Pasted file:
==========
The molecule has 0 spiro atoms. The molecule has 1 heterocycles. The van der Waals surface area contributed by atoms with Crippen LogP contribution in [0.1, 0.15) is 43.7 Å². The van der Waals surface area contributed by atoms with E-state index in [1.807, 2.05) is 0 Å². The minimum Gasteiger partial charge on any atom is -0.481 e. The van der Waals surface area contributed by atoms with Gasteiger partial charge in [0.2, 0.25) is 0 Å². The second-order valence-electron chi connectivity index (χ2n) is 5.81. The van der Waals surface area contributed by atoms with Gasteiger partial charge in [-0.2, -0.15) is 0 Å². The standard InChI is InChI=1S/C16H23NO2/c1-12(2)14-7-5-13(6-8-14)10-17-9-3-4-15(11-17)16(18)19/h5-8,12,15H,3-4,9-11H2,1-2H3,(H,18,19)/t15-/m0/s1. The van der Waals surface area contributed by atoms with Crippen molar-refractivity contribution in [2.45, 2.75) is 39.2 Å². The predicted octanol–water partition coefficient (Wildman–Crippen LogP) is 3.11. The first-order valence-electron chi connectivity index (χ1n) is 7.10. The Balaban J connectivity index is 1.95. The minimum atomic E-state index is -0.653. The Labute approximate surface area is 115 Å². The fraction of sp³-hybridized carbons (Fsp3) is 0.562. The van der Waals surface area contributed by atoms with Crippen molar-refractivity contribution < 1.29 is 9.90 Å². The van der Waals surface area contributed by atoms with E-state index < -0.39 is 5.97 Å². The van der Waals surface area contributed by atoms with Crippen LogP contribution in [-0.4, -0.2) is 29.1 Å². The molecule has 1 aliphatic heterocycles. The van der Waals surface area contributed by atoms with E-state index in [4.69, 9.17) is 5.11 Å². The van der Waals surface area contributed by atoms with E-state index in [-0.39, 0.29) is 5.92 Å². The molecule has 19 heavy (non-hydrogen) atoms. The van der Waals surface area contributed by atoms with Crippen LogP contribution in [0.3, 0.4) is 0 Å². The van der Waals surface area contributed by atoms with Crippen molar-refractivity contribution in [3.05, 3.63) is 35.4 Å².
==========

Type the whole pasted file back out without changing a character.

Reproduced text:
The molecule has 0 spiro atoms. The molecule has 1 heterocycles. The van der Waals surface area contributed by atoms with Crippen LogP contribution in [0.1, 0.15) is 43.7 Å². The van der Waals surface area contributed by atoms with E-state index in [1.807, 2.05) is 0 Å². The minimum Gasteiger partial charge on any atom is -0.481 e. The van der Waals surface area contributed by atoms with Gasteiger partial charge in [0.2, 0.25) is 0 Å². The second-order valence-electron chi connectivity index (χ2n) is 5.81. The van der Waals surface area contributed by atoms with Gasteiger partial charge in [-0.2, -0.15) is 0 Å². The standard InChI is InChI=1S/C16H23NO2/c1-12(2)14-7-5-13(6-8-14)10-17-9-3-4-15(11-17)16(18)19/h5-8,12,15H,3-4,9-11H2,1-2H3,(H,18,19)/t15-/m0/s1. The van der Waals surface area contributed by atoms with Crippen molar-refractivity contribution in [2.45, 2.75) is 39.2 Å². The predicted octanol–water partition coefficient (Wildman–Crippen LogP) is 3.11. The first-order valence-electron chi connectivity index (χ1n) is 7.10. The Balaban J connectivity index is 1.95. The minimum atomic E-state index is -0.653. The Labute approximate surface area is 115 Å². The fraction of sp³-hybridized carbons (Fsp3) is 0.562. The van der Waals surface area contributed by atoms with Crippen molar-refractivity contribution < 1.29 is 9.90 Å². The van der Waals surface area contributed by atoms with E-state index < -0.39 is 5.97 Å². The van der Waals surface area contributed by atoms with Crippen LogP contribution in [-0.4, -0.2) is 29.1 Å². The molecule has 1 aliphatic heterocycles. The van der Waals surface area contributed by atoms with E-state index in [4.69, 9.17) is 5.11 Å². The van der Waals surface area contributed by atoms with E-state index in [-0.39, 0.29) is 5.92 Å². The molecule has 19 heavy (non-hydrogen) atoms. The van der Waals surface area contributed by atoms with Crippen LogP contribution in [0.3, 0.4) is 0 Å². The van der Waals surface area contributed by atoms with Crippen molar-refractivity contribution in [3.05, 3.63) is 35.4 Å².